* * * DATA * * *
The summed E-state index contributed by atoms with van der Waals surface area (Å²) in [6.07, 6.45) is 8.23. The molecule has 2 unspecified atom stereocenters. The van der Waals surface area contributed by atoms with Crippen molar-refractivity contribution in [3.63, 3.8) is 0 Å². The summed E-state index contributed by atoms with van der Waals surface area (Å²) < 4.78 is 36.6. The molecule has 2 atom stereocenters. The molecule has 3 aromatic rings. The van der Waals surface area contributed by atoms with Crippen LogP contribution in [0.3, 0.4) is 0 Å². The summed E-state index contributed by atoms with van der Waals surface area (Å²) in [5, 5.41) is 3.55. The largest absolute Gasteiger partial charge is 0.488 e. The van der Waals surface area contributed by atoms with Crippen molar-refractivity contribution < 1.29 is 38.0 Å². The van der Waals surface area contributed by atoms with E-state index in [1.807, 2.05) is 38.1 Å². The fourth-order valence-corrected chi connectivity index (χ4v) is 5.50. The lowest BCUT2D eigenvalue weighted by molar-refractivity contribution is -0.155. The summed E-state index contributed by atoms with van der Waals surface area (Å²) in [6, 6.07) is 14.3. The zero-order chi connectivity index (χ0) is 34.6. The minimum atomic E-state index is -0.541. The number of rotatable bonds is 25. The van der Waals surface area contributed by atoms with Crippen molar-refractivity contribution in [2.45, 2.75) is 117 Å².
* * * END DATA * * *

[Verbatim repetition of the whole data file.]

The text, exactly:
The summed E-state index contributed by atoms with van der Waals surface area (Å²) in [6.07, 6.45) is 8.23. The molecule has 2 unspecified atom stereocenters. The van der Waals surface area contributed by atoms with Crippen molar-refractivity contribution in [3.63, 3.8) is 0 Å². The summed E-state index contributed by atoms with van der Waals surface area (Å²) < 4.78 is 36.6. The molecule has 2 atom stereocenters. The molecule has 3 aromatic rings. The van der Waals surface area contributed by atoms with Crippen LogP contribution in [0.3, 0.4) is 0 Å². The summed E-state index contributed by atoms with van der Waals surface area (Å²) in [5, 5.41) is 3.55. The largest absolute Gasteiger partial charge is 0.488 e. The van der Waals surface area contributed by atoms with Crippen molar-refractivity contribution < 1.29 is 38.0 Å². The van der Waals surface area contributed by atoms with E-state index in [1.807, 2.05) is 38.1 Å². The fourth-order valence-corrected chi connectivity index (χ4v) is 5.50. The lowest BCUT2D eigenvalue weighted by molar-refractivity contribution is -0.155. The summed E-state index contributed by atoms with van der Waals surface area (Å²) in [6, 6.07) is 14.3. The zero-order chi connectivity index (χ0) is 34.6. The minimum atomic E-state index is -0.541. The number of rotatable bonds is 25. The van der Waals surface area contributed by atoms with Crippen molar-refractivity contribution in [2.45, 2.75) is 117 Å².